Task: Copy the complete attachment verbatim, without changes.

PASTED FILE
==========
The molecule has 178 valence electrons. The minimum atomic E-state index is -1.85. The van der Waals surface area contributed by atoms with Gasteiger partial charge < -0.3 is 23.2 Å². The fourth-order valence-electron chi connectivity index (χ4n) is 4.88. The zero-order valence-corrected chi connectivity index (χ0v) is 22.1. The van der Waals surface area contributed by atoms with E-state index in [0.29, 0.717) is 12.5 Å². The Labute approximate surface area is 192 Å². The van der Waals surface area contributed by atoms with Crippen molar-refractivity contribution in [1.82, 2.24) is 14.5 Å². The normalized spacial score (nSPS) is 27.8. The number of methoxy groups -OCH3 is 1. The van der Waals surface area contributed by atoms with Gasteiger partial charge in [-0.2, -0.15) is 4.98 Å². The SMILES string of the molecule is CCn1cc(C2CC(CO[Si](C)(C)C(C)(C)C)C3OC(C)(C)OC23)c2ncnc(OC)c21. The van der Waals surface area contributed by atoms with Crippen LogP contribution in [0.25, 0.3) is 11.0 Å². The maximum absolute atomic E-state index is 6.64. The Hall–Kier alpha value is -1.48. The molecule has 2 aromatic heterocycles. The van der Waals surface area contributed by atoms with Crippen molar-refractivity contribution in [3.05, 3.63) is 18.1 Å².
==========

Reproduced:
The molecule has 178 valence electrons. The minimum atomic E-state index is -1.85. The van der Waals surface area contributed by atoms with Gasteiger partial charge < -0.3 is 23.2 Å². The fourth-order valence-electron chi connectivity index (χ4n) is 4.88. The zero-order valence-corrected chi connectivity index (χ0v) is 22.1. The van der Waals surface area contributed by atoms with E-state index in [0.29, 0.717) is 12.5 Å². The Labute approximate surface area is 192 Å². The van der Waals surface area contributed by atoms with Crippen molar-refractivity contribution in [1.82, 2.24) is 14.5 Å². The normalized spacial score (nSPS) is 27.8. The number of methoxy groups -OCH3 is 1. The van der Waals surface area contributed by atoms with Gasteiger partial charge in [-0.2, -0.15) is 4.98 Å². The SMILES string of the molecule is CCn1cc(C2CC(CO[Si](C)(C)C(C)(C)C)C3OC(C)(C)OC23)c2ncnc(OC)c21. The van der Waals surface area contributed by atoms with Crippen LogP contribution in [0.25, 0.3) is 11.0 Å². The maximum absolute atomic E-state index is 6.64. The Hall–Kier alpha value is -1.48. The molecule has 2 aromatic heterocycles. The van der Waals surface area contributed by atoms with Crippen molar-refractivity contribution in [3.05, 3.63) is 18.1 Å².